Understanding Death

Understanding Death

Jesus said that God causes the rain to fall on the righteous and the unrighteous (Matthew 5:45). Both believers and non-believers all share this same sin-cursed planet, and there is nothing we can do of ourselves to save ourselves from the effects of it.

Most of us came to a harsh realization of our mortality, even as children. It’s a very gloomy prospect to comprehend that we will all eventually die. And I know from crushing personal experience that this sometimes happens to our loved ones sooner rather than later.

None of us like death. Whether someone has lived a full life or dies ‘too young’, we grieve at their passing. The pain of loss causes us to ponder probably the most asked question—‘Why?’ ‘Why are we here if it is just to become nothing more than dust?’ And, ‘Why me?’ or perhaps, ‘Why us?’ In my experience, most Christians also struggle with this question. We might wonder why our loving and all-powerful Creator God would allow any of His precious children to suffer, sometimes in agony, before the end eventually comes.

Indeed, it is not a pretty picture, and there is tragic evidence that many have turned their backs on God because of the death of a loved one, or seeing a horrific international disaster that just did not make sense to them. But this struggle with the meaning of death is made far worse when people, including Christians, buy into an evolutionary understanding of death—often without even realizing it! If we do this, we can unwittingly accept some of its spurious concepts, including the idea that death is natural. As such, we might not provide satisfactory answers to others.

A straightforward answer is found in Genesis. It provides a correct biblical understanding of history, rather than the false evolutionary one. Moreover, we can find great joy in realizing that our Creator God knows our plight, and actually has done something about it.

Evolution: Death is “Just Natural”

Almost everybody has been subjected to an evolutionary/long-age view of the world at some stage. That is, all organisms have danced to the tune of death and struggle over millions of years. This story constantly invades our lives in our education, the news, and even in children’s literature. This ‘deep-time death’ theme is a form of indoctrination; hence its widespread acceptance. For example, evolutionary astronomer Carl Sagan said in one episode of his immensely popular TV science series, Cosmos: “The secrets of evolution are time and death. There’s an unbroken thread that stretches from those first cells to us.”1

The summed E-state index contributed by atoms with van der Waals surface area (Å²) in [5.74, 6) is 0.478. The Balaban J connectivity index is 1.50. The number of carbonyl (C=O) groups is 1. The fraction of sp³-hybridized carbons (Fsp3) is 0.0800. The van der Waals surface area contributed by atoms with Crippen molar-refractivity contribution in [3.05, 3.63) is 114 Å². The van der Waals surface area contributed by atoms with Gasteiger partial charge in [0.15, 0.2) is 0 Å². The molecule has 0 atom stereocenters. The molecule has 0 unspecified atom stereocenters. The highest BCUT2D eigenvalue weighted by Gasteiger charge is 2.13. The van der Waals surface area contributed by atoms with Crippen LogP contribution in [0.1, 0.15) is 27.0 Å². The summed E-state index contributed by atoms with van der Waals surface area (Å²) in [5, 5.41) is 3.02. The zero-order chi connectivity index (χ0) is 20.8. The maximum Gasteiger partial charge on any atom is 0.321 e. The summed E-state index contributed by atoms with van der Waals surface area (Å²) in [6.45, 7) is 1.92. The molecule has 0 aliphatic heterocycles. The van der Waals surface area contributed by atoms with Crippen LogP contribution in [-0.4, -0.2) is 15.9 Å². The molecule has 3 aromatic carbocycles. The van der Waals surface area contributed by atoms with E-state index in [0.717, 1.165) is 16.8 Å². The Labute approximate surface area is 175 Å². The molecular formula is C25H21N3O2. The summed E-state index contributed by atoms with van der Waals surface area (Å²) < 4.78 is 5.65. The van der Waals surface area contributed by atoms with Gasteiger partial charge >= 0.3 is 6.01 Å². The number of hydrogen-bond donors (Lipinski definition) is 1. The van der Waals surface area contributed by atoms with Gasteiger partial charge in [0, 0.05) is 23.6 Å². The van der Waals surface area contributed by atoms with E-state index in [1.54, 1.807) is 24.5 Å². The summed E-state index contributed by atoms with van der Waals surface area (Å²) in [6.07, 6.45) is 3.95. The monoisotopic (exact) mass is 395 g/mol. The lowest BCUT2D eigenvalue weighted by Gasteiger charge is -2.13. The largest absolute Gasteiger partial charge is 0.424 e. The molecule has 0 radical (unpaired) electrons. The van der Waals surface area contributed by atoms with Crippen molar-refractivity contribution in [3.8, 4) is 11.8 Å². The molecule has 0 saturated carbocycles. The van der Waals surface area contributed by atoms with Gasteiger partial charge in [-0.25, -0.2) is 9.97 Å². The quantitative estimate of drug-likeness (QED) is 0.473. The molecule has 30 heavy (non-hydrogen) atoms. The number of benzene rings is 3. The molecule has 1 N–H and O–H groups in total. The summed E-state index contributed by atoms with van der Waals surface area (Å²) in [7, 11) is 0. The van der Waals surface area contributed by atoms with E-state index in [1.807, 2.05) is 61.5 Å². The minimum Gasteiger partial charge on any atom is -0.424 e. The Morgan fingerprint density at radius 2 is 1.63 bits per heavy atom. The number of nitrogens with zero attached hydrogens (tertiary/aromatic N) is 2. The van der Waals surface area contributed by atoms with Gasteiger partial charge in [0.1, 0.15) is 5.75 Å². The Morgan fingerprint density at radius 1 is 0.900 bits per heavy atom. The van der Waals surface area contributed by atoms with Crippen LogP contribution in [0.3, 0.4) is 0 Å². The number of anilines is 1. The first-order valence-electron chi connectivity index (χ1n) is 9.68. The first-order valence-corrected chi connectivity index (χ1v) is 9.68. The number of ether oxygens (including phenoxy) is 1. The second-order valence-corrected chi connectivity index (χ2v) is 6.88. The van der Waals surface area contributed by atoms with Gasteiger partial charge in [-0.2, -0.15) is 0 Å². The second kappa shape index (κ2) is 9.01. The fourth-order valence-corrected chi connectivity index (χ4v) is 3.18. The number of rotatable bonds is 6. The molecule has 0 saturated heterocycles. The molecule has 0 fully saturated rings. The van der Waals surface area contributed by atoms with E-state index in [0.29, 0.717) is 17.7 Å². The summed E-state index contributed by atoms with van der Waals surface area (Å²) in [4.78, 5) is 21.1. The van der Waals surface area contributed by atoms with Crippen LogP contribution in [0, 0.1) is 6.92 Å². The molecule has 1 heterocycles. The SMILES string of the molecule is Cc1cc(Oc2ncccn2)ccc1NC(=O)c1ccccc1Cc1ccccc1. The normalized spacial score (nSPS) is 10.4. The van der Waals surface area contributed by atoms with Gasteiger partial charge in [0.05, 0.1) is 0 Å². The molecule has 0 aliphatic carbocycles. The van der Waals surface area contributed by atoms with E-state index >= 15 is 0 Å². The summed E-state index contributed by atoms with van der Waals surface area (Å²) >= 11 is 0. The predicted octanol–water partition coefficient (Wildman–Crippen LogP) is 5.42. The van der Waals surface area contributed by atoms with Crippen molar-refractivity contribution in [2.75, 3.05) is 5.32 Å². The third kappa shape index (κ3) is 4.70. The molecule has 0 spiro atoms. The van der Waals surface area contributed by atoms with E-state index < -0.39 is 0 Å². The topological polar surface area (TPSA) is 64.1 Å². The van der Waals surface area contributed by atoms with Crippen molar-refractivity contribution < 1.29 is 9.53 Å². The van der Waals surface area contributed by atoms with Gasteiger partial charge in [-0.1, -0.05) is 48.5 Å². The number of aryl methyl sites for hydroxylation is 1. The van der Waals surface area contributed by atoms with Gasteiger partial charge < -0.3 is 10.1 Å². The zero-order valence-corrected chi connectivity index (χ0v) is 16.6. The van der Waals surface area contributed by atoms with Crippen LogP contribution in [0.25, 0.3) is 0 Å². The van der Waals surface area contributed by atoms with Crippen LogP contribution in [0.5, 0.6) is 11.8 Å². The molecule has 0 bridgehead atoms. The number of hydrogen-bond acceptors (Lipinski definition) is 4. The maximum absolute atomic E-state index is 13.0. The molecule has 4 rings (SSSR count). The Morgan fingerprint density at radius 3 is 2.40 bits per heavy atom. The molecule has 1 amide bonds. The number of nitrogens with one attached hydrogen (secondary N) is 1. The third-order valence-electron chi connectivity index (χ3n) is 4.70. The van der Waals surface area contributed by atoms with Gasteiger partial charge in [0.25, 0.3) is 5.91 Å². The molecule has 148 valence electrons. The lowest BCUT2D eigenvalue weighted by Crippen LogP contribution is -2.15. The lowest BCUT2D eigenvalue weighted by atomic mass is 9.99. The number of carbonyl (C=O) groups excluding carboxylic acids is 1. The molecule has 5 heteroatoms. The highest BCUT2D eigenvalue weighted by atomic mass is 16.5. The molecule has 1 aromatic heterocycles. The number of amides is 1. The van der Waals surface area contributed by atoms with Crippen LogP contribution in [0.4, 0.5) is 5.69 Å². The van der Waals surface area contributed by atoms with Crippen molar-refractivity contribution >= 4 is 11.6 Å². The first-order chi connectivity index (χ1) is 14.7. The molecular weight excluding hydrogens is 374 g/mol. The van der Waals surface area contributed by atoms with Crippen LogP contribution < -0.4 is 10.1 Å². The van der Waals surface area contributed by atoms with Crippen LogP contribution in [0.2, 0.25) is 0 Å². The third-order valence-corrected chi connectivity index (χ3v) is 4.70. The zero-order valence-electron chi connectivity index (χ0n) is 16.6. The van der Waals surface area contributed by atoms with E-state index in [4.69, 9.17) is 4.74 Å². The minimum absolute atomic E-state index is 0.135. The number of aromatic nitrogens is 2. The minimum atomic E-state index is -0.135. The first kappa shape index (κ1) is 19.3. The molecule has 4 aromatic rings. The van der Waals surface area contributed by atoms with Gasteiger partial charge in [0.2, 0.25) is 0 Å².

His view, like most scientists today, merely echoed what Charles Darwin popularized in his famous book On the Origin of Species. Darwin wrote, “Thus, from the war of nature, from famine and death, the most exalted object which we are capable of conceiving, namely, the production of the higher animals, directly follows.”2

There has been much written about Darwin’s motivation for his theory. He struggled with the premature death of three of his children. And many commentators say that the death of his beloved 10-year-old daughter, Annie, finally destroyed any vestiges of Christian faith he had. He stopped attending church—something that I have seen many Christians do after losing loved ones. Darwin concluded that the world was ages old and concluded that death had been here since the beginning. In this view, ‘God’ becomes the author of death and suffering and a cruel ogre. Death became king to Darwin, rather than the One who has the power over life and death (Rev. 1:18).

We see this ‘death is king’ theme even in popular movies. The hugely influential science fiction author H.G. Wells (1866–1946) was a rabid evolutionist who trained under ‘Darwin’s bulldog’ Thomas Huxley.3 The 2005 Stephen Spielberg remake of H.G. Wells’ classic science fiction tale, The War of the Worlds, stays true to its evolutionary precepts of death and struggle. But I wonder how many could see Wells’ anti-Christian ideas coming through? It employs the idea of older (on the evolutionary scale), and therefore more technologically advanced, Martians attacking the earth with the aim of exterminating mankind. Wells wrote how these ‘superior aliens’ viewed humans: “No one would have believed in the last years of the nineteenth century that this world was being watched keenly and closely by intelligences greater than man’s and yet as mortal as his own; that as men busied themselves about their various concerns they were scrutinised and studied, perhaps almost as narrowly as a man with a microscope might scrutinise the transient creatures that swarm and multiply in a drop of water.” (emphasis mine).

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